It is claimed that the best octopus cooks are women from the inland towns of Carballiño and Ribadavia in the province of Ourense.  Since the best polbo a la galega supposedly comes from frozen octopus, this is not as unreasonable as it sounds, even though these towns are at least an hour from the nearest seacoast.  One Sunday morning in the center of Ribadavia, which has an exceptional old Jewish quarter (14th-16th centuries), I encountered a woman in front of a bar preparing polbo a la galega (see photos in slide show).


Pulpo that has been steamed, at a restaurant in Ribadavia in the Ribeiro wine district. 
Photo by Gerry Dawes©2011 / gerrydawes@aol.com.

Another day, I was invited by my friend Manuel Formigo de la Fuente, who makes an exceptional Ribeiro wine in nearby Beade, to a special polbo a la galega day at a restaurant in Ribadavia.  The was a wait to get into the restaurant even though this dish can be found in almost any tapas bar or traditional restaurant in Galicia on any given day. 

Photo by Gerry Dawes©2011 / gerrydawes@aol.com.


Slide show, Octopus.  
(Double click on images to enlarge.)


A modern rendition of pulpo a la gallega, this poached octopus in a pure of potatoes with Spanish pimentón (paprika) and olive oil, at Ibiza Tapas, 93 Mill Plain Rd, Danbury, CT (203) 616-5731, October 23, 2015. Ibiza owner and native Gallego Ignacio Blanco is a veteran restaurateur from Galicia, who achieved three stars from the New York Times for his NYC restaurant Meigas, which closed after 9/11. Ignacio and his two chefs have developed a series of dishes that amount to some of the greatest Spanish tapas I have ever eaten in the United States. For young local chefs who want to learn about modernized traditional Spanish cuisine done by a real professional, if you can't get to Spain right now, get thyself to Danbury, Connecticut to this unassuming, but attractively decorated restaurant in an unprepossessing little shopping center on the Western edge of Danbury, just off Exit Two (Mill Plain Road/ Route 2012). Photo by Gerry Dawes©2015 / gerrydawes@aol.com / Facebook / Twitter / YouTube / Pinterest. Samsung Galaxy S5 Phone Camera 16MB.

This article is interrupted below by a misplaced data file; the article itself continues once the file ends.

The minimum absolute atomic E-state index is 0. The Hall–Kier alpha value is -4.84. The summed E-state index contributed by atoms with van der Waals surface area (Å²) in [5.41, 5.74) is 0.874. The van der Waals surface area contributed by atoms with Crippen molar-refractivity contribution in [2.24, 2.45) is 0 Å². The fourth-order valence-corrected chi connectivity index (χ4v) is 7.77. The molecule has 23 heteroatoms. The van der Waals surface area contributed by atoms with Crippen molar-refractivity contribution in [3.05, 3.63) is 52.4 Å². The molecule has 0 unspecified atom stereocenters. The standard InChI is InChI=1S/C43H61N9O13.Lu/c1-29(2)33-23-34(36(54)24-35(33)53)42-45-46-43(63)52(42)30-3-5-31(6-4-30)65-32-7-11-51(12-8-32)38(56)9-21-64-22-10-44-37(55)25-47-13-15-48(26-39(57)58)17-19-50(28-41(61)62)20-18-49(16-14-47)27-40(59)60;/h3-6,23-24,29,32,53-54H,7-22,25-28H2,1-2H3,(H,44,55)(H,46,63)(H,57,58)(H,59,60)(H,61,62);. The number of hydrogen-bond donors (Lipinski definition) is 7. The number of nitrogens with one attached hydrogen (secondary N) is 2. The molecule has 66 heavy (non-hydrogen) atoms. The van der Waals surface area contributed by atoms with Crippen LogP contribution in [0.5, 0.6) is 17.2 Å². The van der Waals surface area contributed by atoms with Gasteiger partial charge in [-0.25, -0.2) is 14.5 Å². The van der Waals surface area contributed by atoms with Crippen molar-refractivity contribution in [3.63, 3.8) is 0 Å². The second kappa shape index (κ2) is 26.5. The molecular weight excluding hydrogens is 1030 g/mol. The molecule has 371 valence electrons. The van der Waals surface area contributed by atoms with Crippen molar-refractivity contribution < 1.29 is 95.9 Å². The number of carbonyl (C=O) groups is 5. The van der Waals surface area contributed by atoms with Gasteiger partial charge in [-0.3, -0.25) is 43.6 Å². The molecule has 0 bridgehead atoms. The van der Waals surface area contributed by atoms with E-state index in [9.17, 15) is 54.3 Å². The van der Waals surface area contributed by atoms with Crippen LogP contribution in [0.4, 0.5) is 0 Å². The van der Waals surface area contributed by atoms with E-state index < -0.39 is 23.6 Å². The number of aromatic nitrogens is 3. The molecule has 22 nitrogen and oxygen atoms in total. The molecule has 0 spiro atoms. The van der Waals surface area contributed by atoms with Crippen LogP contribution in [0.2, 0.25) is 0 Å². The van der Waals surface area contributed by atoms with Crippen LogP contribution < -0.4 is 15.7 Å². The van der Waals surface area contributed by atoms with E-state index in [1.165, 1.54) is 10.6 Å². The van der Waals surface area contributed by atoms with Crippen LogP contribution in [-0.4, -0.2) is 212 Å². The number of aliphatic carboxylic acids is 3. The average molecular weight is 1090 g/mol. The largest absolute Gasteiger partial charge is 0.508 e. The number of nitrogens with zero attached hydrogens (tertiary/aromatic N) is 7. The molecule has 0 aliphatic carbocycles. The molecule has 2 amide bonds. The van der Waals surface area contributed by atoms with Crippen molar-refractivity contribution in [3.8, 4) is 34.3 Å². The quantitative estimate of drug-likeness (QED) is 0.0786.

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About Gerry Dawes   

Gerry Dawes was awarded Spain's prestigious Premio Nacional de Gastronomía (National Gastronomy Award) in 2003. He writes and speaks frequently on Spanish wine and gastronomy and leads gastronomy, wine and cultural tours to Spain. He was a finalist for the 2001 James Beard Foundation's Journalism Award for Best Magazine Writing on Wine, won The Cava Institute's First Prize for Journalism for his article on cava in 2004, was awarded the CineGourLand “Cinéfilos y Gourmets” (Cinephiles & Gourmets) prize in 2009 in Getxo (Vizcaya) and received the 2009 Association of Food Journalists Second Prize for Best Food Feature in a Magazine for his Food Arts article, a retrospective piece about Catalan star chef, Ferran Adrià. 

 
Trailer for a proposed reality television series  
on wine, gastronomy, culture and travel in Spain.

10/08/2018

Spanish Brandies to Warm Your Soul


* * * * *
Text & Photos
by Gerry Dawes
©2018

(*See postscript about Los Artesanos 1902* in Madrid.)
 
Pouring Gran Duque de Alba Solera Gran Reserva Brandy de Jerez in warmed snifters at , like it used to be done at the Gran Café in Granada.

There used to be a wonderful classic bar called the Gran Café Granada, located in the center of that great old Moorish city in Southern Spain.  The Gran Café, known to generations of granadinos as "El Suizo," was near an equally wonderful old hotel, the Victoria, where I used to stay when I lived in Spain and would go periodically to Granada to visit the magical Alhambra and the gardens of the Generalife; the Cathedral's Royal Chapel to see the tombs of Isabel and Ferdinand and their daughter and son-in-law, Juana la Loca and Phillip the Fair; and the Sacristy, just off the Royal Chapel, where I was smitten with the exquisite beauty of Queen Isabela's superb, once-lost collection of Flemish masterpieces by Van der Weyden, Memling, and Bouts.

 The Alhambra, Granada.

 A XV Century Hans Memling, one of the great paintings in the Flemish collection of La Capilla Real in Granada.